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Articles tagged "Spain"

Adam Gerber’s Good-bye

I Adam Gerber says good morning:                                                             “Good morning, trees, good morning, sky, good morning, morning;...

No Euskera

Bilbao rose to meet them, swathed in stagnant drizzle. At the door to the train station, the old woman opened her umbrella and stepped outside, with the girl walking snug against her body. The damp fog blurred the outlines of the city. Objects appeared menacingly distant, and the people seemed to be walking an inch off the ground. The old woman tied her black kerchief under her chin without dropping the basket hung over her arm. She was dressed in an old village woman’s prim mourning...

Translating Tweets from the Catalan Independence Movement

Liz Castro (@lizcastro) on the Power of Multilingual Social Networks  Muira McCammon probes the corners and crevices of cyberspace to better understand the political, legal, ethical, spatial, and ideological challenges involved in translating individual Tweets. She's interested in efforts to theorize the web as an increasingly multilingual space, despite ongoing language barriers and digital divides.  While exploring the interplay between censorship and social media, she...

Mangled Flesh

His father says, Son, if you see me crying when we go inside don’t be afraid, you keep moving forward, they’re my own things and they have nothing to do with you, coming here breaks my heart, but today I’m making good on something I’ve been promising you for a long time, Borja, I’m not putting it off any longer. Another March, noon, they said it’s going to rain. We don’t have to go inside if you don’t want to, Dad, what you told me already and...

from “Rhapsody”

XV The time has come to say good-bye; with farewells comes wind to the vineyard like dark Valpolicella wine in the hand of dark winter dyes: parks, far stations pass by winter platforms, by hills that lose their color on being dyed into crystals by thinking light; so we head for the center, not to flight or the abyss but the carnation of time, of what spots us in the flaming mirror. So clouds in their service pass by like the Holy Procession of Phantoms like the...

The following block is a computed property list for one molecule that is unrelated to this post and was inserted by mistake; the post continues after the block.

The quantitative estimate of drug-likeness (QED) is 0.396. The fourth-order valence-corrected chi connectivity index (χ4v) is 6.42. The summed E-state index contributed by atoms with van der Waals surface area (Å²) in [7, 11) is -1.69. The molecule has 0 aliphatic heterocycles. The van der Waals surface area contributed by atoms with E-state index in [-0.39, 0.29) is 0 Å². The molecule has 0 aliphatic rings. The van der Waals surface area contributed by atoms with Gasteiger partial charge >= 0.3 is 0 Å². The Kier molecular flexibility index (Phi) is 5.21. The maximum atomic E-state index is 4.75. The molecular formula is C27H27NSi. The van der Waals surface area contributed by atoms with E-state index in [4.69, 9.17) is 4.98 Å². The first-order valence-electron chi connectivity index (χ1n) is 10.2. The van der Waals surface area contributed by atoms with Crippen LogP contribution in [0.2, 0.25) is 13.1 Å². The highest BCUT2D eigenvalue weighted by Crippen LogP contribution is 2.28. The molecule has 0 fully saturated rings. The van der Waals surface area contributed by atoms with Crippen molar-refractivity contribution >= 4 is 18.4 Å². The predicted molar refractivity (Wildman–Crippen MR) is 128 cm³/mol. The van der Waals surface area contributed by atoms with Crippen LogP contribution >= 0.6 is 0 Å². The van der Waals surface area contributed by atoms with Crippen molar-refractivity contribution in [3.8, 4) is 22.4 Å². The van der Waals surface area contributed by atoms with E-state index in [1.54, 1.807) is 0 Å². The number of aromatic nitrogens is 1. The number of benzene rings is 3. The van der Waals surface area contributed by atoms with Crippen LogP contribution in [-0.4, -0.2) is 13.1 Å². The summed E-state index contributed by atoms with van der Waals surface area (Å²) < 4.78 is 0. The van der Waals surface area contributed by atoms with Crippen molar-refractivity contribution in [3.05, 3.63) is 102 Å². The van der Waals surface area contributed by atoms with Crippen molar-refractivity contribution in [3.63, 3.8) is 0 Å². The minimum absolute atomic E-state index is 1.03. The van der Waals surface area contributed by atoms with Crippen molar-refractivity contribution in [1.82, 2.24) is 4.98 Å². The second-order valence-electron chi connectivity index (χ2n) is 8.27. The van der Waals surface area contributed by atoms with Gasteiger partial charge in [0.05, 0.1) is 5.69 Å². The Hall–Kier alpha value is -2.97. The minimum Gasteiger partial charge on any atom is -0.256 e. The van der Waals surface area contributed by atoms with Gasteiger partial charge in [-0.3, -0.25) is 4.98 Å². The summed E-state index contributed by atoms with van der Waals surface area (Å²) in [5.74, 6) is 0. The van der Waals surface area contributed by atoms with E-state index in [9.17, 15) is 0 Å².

The Baghdad Clock

I never feared them nor did they ever do anything to frighten me. They were there, next to the stove, mixed up with the crackling of firewood, the taste of freshly baked bollos, the to-and-fro of the old women’s skirts. I never feared them, perhaps because in my imagination they were pale and beautiful, listening as we did to the stories that took place in nameless hamlets, waiting for the right moment to let themselves be heard, to whisper to us wordlessly: “We’re here,...

from “Rage”

From violent dampnesses, from places where the residues of torments and whimpers mesh, comes this arterial grief, this shredded memory.          They go insane, even the mothers who run through my veins.  *** The tortured shadows near the signs. I think about the day when horses learned to weep.  *** Who shows up shouting, announcing such a summer, lighting black lamps, hissing into the pure blue of knives?  *** They come...

The Last Day on Earth

There seemed to be no one left in the barrio now and the windows were bare and the wind stirred through gates and the rats crossed noiseless rooms and the smell of the honeysuckle was fading. At night there were neither the cries of a sleepless child nor the clatter of dishes deep in the kitchens. In the gardens, it was not the sound of fountains but those of a dry, broken-off branch, a well's pulley creaking in the wind, an orphaned cat whispering an astonished meow and the acacias...

Crossing Bridges

I crossed the Vltava by way of the Charles Bridge. I crossed the Neva by way of the Trinity Bridge. I crossed the Danube by way of the Lion Bridge. I crossed the Moskva by way of the Novoarbatski Bridge. I crossed the Sava by way of Branko’s Bridge. I crossed the Tiber by way of the ponte Sant’Angelo. I crossed the Seine by way of the pont Mirabeau. I crossed the bridges of rusted iron over the immense Paraná, at Gualeguaychú, and the equally mighty...